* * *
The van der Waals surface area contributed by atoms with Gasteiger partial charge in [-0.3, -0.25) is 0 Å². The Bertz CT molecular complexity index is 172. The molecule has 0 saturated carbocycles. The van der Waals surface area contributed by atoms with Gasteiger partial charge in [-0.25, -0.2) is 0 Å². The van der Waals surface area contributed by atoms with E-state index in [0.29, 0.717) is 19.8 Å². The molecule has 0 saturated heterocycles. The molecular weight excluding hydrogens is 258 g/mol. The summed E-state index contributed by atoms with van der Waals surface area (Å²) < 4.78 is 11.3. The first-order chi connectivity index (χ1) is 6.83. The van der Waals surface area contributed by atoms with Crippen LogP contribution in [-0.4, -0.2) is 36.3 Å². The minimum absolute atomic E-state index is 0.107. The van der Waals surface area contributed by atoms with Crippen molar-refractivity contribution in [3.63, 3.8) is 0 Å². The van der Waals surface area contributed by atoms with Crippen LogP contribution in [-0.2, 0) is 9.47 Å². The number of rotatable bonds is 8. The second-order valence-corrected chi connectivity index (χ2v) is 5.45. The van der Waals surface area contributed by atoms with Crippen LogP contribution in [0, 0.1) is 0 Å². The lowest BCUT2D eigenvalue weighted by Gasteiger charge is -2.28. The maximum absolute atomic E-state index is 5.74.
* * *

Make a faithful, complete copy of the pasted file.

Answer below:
The van der Waals surface area contributed by atoms with Gasteiger partial charge in [-0.3, -0.25) is 0 Å². The Bertz CT molecular complexity index is 172. The molecule has 0 saturated carbocycles. The van der Waals surface area contributed by atoms with Gasteiger partial charge in [-0.25, -0.2) is 0 Å². The van der Waals surface area contributed by atoms with E-state index in [0.29, 0.717) is 19.8 Å². The molecule has 0 saturated heterocycles. The molecular weight excluding hydrogens is 258 g/mol. The summed E-state index contributed by atoms with van der Waals surface area (Å²) < 4.78 is 11.3. The first-order chi connectivity index (χ1) is 6.83. The van der Waals surface area contributed by atoms with Crippen LogP contribution in [-0.4, -0.2) is 36.3 Å². The minimum absolute atomic E-state index is 0.107. The van der Waals surface area contributed by atoms with Crippen molar-refractivity contribution in [3.63, 3.8) is 0 Å². The van der Waals surface area contributed by atoms with Crippen LogP contribution in [-0.2, 0) is 9.47 Å². The number of rotatable bonds is 8. The second-order valence-corrected chi connectivity index (χ2v) is 5.45. The van der Waals surface area contributed by atoms with Crippen LogP contribution in [0, 0.1) is 0 Å². The lowest BCUT2D eigenvalue weighted by Gasteiger charge is -2.28. The maximum absolute atomic E-state index is 5.74.